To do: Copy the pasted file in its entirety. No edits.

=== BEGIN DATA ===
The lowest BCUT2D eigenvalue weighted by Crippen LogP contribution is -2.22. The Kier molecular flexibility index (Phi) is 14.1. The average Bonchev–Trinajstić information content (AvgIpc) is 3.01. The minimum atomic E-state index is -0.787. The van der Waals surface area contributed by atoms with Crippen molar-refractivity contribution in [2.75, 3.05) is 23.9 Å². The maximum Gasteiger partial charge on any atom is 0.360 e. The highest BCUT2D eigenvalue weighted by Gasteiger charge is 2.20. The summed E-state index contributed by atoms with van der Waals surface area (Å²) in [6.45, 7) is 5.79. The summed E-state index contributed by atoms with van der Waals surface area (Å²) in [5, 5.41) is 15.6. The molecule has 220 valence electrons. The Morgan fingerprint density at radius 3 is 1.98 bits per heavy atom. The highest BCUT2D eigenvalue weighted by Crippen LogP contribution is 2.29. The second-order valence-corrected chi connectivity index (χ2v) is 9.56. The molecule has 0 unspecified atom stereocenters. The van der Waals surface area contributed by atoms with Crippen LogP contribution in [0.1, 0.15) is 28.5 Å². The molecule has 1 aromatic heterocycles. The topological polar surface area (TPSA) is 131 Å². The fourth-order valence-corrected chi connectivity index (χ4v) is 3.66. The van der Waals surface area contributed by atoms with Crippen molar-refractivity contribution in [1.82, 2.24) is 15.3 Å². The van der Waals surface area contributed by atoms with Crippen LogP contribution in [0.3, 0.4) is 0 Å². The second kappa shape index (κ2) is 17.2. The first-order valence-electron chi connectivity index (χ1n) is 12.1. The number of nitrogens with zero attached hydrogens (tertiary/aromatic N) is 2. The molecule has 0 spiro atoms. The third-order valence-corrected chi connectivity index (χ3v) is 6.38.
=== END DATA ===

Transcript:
The lowest BCUT2D eigenvalue weighted by Crippen LogP contribution is -2.22. The Kier molecular flexibility index (Phi) is 14.1. The average Bonchev–Trinajstić information content (AvgIpc) is 3.01. The minimum atomic E-state index is -0.787. The van der Waals surface area contributed by atoms with Crippen molar-refractivity contribution in [2.75, 3.05) is 23.9 Å². The maximum Gasteiger partial charge on any atom is 0.360 e. The highest BCUT2D eigenvalue weighted by Gasteiger charge is 2.20. The summed E-state index contributed by atoms with van der Waals surface area (Å²) in [6.45, 7) is 5.79. The summed E-state index contributed by atoms with van der Waals surface area (Å²) in [5, 5.41) is 15.6. The molecule has 220 valence electrons. The Morgan fingerprint density at radius 3 is 1.98 bits per heavy atom. The highest BCUT2D eigenvalue weighted by Crippen LogP contribution is 2.29. The second-order valence-corrected chi connectivity index (χ2v) is 9.56. The molecule has 0 unspecified atom stereocenters. The van der Waals surface area contributed by atoms with Crippen LogP contribution in [0.1, 0.15) is 28.5 Å². The molecule has 1 aromatic heterocycles. The topological polar surface area (TPSA) is 131 Å². The fourth-order valence-corrected chi connectivity index (χ4v) is 3.66. The van der Waals surface area contributed by atoms with Crippen molar-refractivity contribution in [1.82, 2.24) is 15.3 Å². The van der Waals surface area contributed by atoms with Crippen LogP contribution in [0.3, 0.4) is 0 Å². The second kappa shape index (κ2) is 17.2. The first-order valence-electron chi connectivity index (χ1n) is 12.1. The number of nitrogens with zero attached hydrogens (tertiary/aromatic N) is 2. The molecule has 0 spiro atoms. The third-order valence-corrected chi connectivity index (χ3v) is 6.38.